Chef Sean Reeve On Kitchen Envy, Archaeology Options, And Good Old Vlad

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The Big Interview asks dozens of questions – some serious, some irreverent – the answers to which (we hope) reveal enough of a character to uncommonly contextualise their endeavours.

We’ve started the series talking to local chefs, previously speaking to Mark Perrier, owner/chef at Savio Volpe in the Fraserhood, and Trevor Bird, owner/chef at Fable in Kitsilano and a new diner coming soon to Mt. Pleasant.

Today, we turn our focus on Sean Reeve, the chef and co-owner of The Mackenzie Room, a small 50 seat farm-to-table restaurant facing Oppenheimer Park on the Downtown Eastside.

What’s the seasonal ingredient that gets you the most excited? Now that the colder months are upon us, I’m really excited to work with Uni (Sea Urchin) since it’s best during the winter months.

What about Toronto do you find yourself missing now that you’re in Vancouver? My family and friends are there, and I miss them all, but specifically my nephews – Theodore and Noah!

If you could have your choice of any chef to open a restaurant on your block, who would it be and what’s the food concept? Sean Brock, Southern American.

Biggest culinary surprise since coming to Vancouver? Qualicum Bay Scallops! They’re back, and I thought I wouldn’t have the chance to cook with them, so their re-emergence has been a welcome surprise.

The thing that is bad for you that you will never stop eating? Hot fresh donuts. My business partner Andrew Jameson stops by Lee’s Donuts on Granville Island every so often and brings in fresh, hot honey-dipped donuts.

Default drink/cocktail of choice? Three fingers of Bourbon. That’s a cocktail, right?

Dogs or cats? Dogs.

Favourite mode of transportation? Top down, doors off in my Jeep Wrangler.

The song that you could listen to on repeat for an hour? I Can’t Feel My Face by The Weeknd

Your neighbourhood? Railtown. That’s where The Mackenzie Room is and I definitely spend more time here than at home.

The strangest talent that you possess? Tying cherry stems with my tongue.

Who’s kitchen do you envy? Dan Barber’s at Blue Hills Farm in New York. Without question. They have a stunning set up, thoroughly equipped, located on a working four-season farm and educational center where they can source everything they need from the surrounding fields, pastures, and farm. It’s the pinnacle right now of Farm to Table in my books.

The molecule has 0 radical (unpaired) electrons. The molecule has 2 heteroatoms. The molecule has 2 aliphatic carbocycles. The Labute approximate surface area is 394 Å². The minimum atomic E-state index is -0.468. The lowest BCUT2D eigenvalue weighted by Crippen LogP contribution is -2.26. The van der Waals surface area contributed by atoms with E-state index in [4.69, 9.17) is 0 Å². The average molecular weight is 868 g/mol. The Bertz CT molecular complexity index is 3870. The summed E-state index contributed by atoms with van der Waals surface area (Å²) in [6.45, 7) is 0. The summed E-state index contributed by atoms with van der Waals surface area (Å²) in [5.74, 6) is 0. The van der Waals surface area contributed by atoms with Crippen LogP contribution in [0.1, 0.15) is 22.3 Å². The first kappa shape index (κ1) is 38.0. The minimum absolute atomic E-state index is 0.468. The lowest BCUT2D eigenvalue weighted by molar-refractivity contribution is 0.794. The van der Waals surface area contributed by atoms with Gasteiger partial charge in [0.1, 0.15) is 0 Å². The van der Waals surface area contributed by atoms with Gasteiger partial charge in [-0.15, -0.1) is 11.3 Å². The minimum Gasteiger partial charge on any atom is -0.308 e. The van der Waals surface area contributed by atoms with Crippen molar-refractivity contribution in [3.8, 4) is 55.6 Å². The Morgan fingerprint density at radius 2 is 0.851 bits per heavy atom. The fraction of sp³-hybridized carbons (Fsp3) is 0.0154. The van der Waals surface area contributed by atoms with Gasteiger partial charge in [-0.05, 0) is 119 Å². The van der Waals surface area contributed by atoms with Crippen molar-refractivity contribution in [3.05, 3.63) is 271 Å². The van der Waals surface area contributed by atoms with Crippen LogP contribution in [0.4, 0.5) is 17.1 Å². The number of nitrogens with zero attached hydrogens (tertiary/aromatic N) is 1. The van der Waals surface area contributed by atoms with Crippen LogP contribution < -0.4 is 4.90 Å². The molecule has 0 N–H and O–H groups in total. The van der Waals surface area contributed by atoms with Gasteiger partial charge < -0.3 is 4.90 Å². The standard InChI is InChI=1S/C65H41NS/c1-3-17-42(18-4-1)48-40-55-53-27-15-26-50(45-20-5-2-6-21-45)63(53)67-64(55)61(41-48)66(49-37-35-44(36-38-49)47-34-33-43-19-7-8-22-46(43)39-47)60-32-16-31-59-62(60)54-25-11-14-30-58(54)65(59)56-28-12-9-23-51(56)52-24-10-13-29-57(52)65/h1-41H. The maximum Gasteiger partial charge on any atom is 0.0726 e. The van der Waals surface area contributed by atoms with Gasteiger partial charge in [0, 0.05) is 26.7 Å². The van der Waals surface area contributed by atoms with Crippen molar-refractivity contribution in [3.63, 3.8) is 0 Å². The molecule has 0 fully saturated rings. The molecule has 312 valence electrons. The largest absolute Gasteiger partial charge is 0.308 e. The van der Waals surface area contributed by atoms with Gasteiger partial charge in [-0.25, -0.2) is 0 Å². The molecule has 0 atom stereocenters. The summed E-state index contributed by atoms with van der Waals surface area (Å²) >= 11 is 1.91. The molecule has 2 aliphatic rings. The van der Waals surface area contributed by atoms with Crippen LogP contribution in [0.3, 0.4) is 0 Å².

What keeps you up at night? The daily rigours of running your own business.

Three role models? Dan Barber. Lino Collevecchio. My sister Caitlin Reeve.

Your major character flaw? Perfectionist. I also take on too much.

What’s the character flaw that you can’t stand? Lack of attention to detail. Complacency. Can it be both?

Coffee or Tea? Espresso.

Ten words or less, describe the food concept at TMR. Playfully named delicious dishes that stir-up conversations, emotions, and memories. (Hyphen used intentionally. 10!)

Strangest place you’ve been to? Chopped Canada. It’s a kitchen of course, where I feel at home, but it’s also reality tv, and there’s a structure to it that’s altogether foreign. I haven’t even watched the episode because the experience was so … strange. Great, but strange. That’s really the best word for it.

What’s for breakfast at home? Espresso.

Where you taking us for brunch? Since being back in Vancouver I haven’t been out for brunch actually, so I don’t know the scene too well. Antonio, who works at TMR with me, loves Burdock & Co so I’ll put that at the top of my list.

3 books that made an impact on you in your formative years? The Silver Spoon cookbook. The world of Tolkien – I’ll treat all his books as one here – for his ability to create entire worlds, languages, and epic narratives full of pure creativity that activates the imagination. The Prince by Machiavelli.

Your biggest fear? I don’t want to bring anyone down here so I’ll say…heights. There are worse, but let’s go with that one.

What was the unluckiest moment in your life? Maybe not the unluckiest, but getting a shot at Chopped Canada only to find out that I’d be up against my good friend was pretty unlucky. Still beat him. What up G!

What was the luckiest moment in your life? Meeting the two people I’d go on to open The Mackenzie Room with – Katie and Andrew Jameson – and getting to move back home to Vancouver to do it.

The first album that made you love music? Thriller. Do people say anything else?